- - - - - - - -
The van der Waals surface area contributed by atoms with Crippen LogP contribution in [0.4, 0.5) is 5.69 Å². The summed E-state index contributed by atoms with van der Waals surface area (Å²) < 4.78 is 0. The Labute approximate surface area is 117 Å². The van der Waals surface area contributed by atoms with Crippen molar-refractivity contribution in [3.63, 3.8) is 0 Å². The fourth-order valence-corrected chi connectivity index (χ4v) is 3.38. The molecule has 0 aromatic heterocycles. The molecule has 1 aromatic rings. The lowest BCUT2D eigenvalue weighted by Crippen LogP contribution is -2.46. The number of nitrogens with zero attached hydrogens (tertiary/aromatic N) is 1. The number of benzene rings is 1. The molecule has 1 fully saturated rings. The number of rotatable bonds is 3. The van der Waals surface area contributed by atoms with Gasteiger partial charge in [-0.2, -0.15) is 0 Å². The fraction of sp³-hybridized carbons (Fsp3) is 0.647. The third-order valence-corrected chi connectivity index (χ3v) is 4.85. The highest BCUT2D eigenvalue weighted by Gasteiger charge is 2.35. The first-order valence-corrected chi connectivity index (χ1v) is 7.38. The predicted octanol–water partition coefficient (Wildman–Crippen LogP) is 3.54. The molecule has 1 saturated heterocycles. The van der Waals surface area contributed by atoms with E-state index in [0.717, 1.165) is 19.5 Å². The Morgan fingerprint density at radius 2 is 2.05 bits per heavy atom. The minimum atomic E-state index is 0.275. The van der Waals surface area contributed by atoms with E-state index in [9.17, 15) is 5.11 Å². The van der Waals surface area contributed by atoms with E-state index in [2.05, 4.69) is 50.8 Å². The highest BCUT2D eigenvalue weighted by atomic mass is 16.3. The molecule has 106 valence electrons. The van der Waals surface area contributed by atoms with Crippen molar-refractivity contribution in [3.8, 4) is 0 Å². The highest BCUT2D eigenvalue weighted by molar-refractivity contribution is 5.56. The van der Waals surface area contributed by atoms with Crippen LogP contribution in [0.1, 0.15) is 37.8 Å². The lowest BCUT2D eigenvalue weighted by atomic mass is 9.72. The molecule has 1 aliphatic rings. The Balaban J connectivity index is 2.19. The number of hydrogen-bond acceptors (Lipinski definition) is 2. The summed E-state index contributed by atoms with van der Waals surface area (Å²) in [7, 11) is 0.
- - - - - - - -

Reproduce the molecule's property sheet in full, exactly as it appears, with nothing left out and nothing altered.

The van der Waals surface area contributed by atoms with Crippen LogP contribution in [0.4, 0.5) is 5.69 Å². The summed E-state index contributed by atoms with van der Waals surface area (Å²) < 4.78 is 0. The Labute approximate surface area is 117 Å². The van der Waals surface area contributed by atoms with Crippen molar-refractivity contribution in [3.63, 3.8) is 0 Å². The fourth-order valence-corrected chi connectivity index (χ4v) is 3.38. The molecule has 0 aromatic heterocycles. The molecule has 1 aromatic rings. The lowest BCUT2D eigenvalue weighted by Crippen LogP contribution is -2.46. The number of nitrogens with zero attached hydrogens (tertiary/aromatic N) is 1. The number of benzene rings is 1. The molecule has 1 fully saturated rings. The number of rotatable bonds is 3. The van der Waals surface area contributed by atoms with Gasteiger partial charge in [-0.2, -0.15) is 0 Å². The fraction of sp³-hybridized carbons (Fsp3) is 0.647. The third-order valence-corrected chi connectivity index (χ3v) is 4.85. The highest BCUT2D eigenvalue weighted by Gasteiger charge is 2.35. The first-order valence-corrected chi connectivity index (χ1v) is 7.38. The predicted octanol–water partition coefficient (Wildman–Crippen LogP) is 3.54. The molecule has 1 saturated heterocycles. The van der Waals surface area contributed by atoms with E-state index in [0.717, 1.165) is 19.5 Å². The Morgan fingerprint density at radius 2 is 2.05 bits per heavy atom. The minimum atomic E-state index is 0.275. The van der Waals surface area contributed by atoms with E-state index in [9.17, 15) is 5.11 Å². The van der Waals surface area contributed by atoms with E-state index in [2.05, 4.69) is 50.8 Å². The highest BCUT2D eigenvalue weighted by atomic mass is 16.3. The molecule has 106 valence electrons. The van der Waals surface area contributed by atoms with Crippen molar-refractivity contribution in [3.8, 4) is 0 Å². The highest BCUT2D eigenvalue weighted by molar-refractivity contribution is 5.56. The van der Waals surface area contributed by atoms with Crippen LogP contribution in [0.1, 0.15) is 37.8 Å². The lowest BCUT2D eigenvalue weighted by atomic mass is 9.72. The molecule has 1 aliphatic rings. The Balaban J connectivity index is 2.19. The number of hydrogen-bond acceptors (Lipinski definition) is 2. The summed E-state index contributed by atoms with van der Waals surface area (Å²) in [7, 11) is 0.